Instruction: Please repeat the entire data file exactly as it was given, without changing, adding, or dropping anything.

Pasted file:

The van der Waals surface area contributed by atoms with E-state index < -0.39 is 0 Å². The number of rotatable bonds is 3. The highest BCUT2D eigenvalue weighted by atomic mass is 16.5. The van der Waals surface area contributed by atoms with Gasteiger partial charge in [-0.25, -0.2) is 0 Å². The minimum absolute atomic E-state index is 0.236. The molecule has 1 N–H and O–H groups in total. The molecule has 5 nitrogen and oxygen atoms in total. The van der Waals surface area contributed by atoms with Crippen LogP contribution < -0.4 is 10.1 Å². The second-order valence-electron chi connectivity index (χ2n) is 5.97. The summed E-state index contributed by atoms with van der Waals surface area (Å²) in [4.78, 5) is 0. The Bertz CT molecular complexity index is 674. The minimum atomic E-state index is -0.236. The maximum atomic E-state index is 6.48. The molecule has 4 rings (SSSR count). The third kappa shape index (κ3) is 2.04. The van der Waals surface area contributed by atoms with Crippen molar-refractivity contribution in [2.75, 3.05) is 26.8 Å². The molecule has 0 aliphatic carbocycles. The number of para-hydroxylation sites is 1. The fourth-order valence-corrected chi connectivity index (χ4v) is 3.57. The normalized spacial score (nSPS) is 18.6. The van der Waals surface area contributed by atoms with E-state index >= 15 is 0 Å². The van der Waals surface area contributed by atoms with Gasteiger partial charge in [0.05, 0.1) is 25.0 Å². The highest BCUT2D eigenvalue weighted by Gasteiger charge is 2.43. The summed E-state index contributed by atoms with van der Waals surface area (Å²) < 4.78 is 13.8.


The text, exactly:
The van der Waals surface area contributed by atoms with E-state index < -0.39 is 0 Å². The number of rotatable bonds is 3. The highest BCUT2D eigenvalue weighted by atomic mass is 16.5. The van der Waals surface area contributed by atoms with Gasteiger partial charge in [-0.25, -0.2) is 0 Å². The minimum absolute atomic E-state index is 0.236. The molecule has 1 N–H and O–H groups in total. The molecule has 5 nitrogen and oxygen atoms in total. The van der Waals surface area contributed by atoms with Crippen LogP contribution < -0.4 is 10.1 Å². The second-order valence-electron chi connectivity index (χ2n) is 5.97. The summed E-state index contributed by atoms with van der Waals surface area (Å²) in [4.78, 5) is 0. The Bertz CT molecular complexity index is 674. The minimum atomic E-state index is -0.236. The maximum atomic E-state index is 6.48. The molecule has 4 rings (SSSR count). The third kappa shape index (κ3) is 2.04. The van der Waals surface area contributed by atoms with Crippen molar-refractivity contribution in [2.75, 3.05) is 26.8 Å². The molecule has 0 aliphatic carbocycles. The number of para-hydroxylation sites is 1. The fourth-order valence-corrected chi connectivity index (χ4v) is 3.57. The normalized spacial score (nSPS) is 18.6. The van der Waals surface area contributed by atoms with E-state index >= 15 is 0 Å². The van der Waals surface area contributed by atoms with Gasteiger partial charge in [0.05, 0.1) is 25.0 Å². The highest BCUT2D eigenvalue weighted by Gasteiger charge is 2.43. The summed E-state index contributed by atoms with van der Waals surface area (Å²) < 4.78 is 13.8.